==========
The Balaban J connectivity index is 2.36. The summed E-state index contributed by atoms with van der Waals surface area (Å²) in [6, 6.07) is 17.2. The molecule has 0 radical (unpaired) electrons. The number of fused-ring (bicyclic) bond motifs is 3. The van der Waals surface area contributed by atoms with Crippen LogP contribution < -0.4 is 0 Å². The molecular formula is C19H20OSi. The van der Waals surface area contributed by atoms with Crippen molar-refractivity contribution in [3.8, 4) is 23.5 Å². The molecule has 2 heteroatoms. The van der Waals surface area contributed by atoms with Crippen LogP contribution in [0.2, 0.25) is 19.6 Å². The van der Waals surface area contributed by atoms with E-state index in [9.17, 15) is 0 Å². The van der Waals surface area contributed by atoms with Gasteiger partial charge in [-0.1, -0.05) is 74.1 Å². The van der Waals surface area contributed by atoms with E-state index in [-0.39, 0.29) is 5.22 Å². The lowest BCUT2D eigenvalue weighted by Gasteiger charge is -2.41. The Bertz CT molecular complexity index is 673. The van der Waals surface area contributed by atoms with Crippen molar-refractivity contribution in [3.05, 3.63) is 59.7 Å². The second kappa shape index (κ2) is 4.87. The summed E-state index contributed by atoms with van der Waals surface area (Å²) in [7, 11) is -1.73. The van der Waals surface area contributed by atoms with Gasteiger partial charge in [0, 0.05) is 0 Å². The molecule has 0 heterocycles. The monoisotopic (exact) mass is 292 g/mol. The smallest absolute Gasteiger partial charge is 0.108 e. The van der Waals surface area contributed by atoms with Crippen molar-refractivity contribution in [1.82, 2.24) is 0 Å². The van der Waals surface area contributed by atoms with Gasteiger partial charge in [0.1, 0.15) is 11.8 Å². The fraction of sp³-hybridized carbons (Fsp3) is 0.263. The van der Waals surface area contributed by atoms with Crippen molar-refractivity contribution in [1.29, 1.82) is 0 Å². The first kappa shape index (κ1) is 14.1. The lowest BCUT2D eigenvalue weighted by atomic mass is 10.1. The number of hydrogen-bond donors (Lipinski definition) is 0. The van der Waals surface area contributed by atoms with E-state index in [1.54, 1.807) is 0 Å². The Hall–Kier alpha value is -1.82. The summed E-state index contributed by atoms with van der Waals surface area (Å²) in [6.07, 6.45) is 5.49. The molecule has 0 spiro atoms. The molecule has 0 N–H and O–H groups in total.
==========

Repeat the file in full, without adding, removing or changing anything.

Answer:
The Balaban J connectivity index is 2.36. The summed E-state index contributed by atoms with van der Waals surface area (Å²) in [6, 6.07) is 17.2. The molecule has 0 radical (unpaired) electrons. The number of fused-ring (bicyclic) bond motifs is 3. The van der Waals surface area contributed by atoms with Crippen LogP contribution < -0.4 is 0 Å². The molecular formula is C19H20OSi. The van der Waals surface area contributed by atoms with Crippen molar-refractivity contribution in [3.8, 4) is 23.5 Å². The molecule has 2 heteroatoms. The van der Waals surface area contributed by atoms with Crippen LogP contribution in [0.2, 0.25) is 19.6 Å². The van der Waals surface area contributed by atoms with E-state index in [9.17, 15) is 0 Å². The van der Waals surface area contributed by atoms with Gasteiger partial charge in [-0.1, -0.05) is 74.1 Å². The van der Waals surface area contributed by atoms with E-state index in [-0.39, 0.29) is 5.22 Å². The lowest BCUT2D eigenvalue weighted by Gasteiger charge is -2.41. The Bertz CT molecular complexity index is 673. The van der Waals surface area contributed by atoms with Crippen molar-refractivity contribution in [3.05, 3.63) is 59.7 Å². The second kappa shape index (κ2) is 4.87. The summed E-state index contributed by atoms with van der Waals surface area (Å²) in [7, 11) is -1.73. The van der Waals surface area contributed by atoms with Gasteiger partial charge in [0, 0.05) is 0 Å². The molecule has 0 heterocycles. The monoisotopic (exact) mass is 292 g/mol. The smallest absolute Gasteiger partial charge is 0.108 e. The van der Waals surface area contributed by atoms with Crippen molar-refractivity contribution in [1.82, 2.24) is 0 Å². The van der Waals surface area contributed by atoms with Gasteiger partial charge in [0.1, 0.15) is 11.8 Å². The fraction of sp³-hybridized carbons (Fsp3) is 0.263. The van der Waals surface area contributed by atoms with Crippen molar-refractivity contribution in [1.29, 1.82) is 0 Å². The first kappa shape index (κ1) is 14.1. The lowest BCUT2D eigenvalue weighted by atomic mass is 10.1. The number of hydrogen-bond donors (Lipinski definition) is 0. The van der Waals surface area contributed by atoms with E-state index in [1.54, 1.807) is 0 Å². The Hall–Kier alpha value is -1.82. The summed E-state index contributed by atoms with van der Waals surface area (Å²) in [6.07, 6.45) is 5.49. The molecule has 0 spiro atoms. The molecule has 0 N–H and O–H groups in total.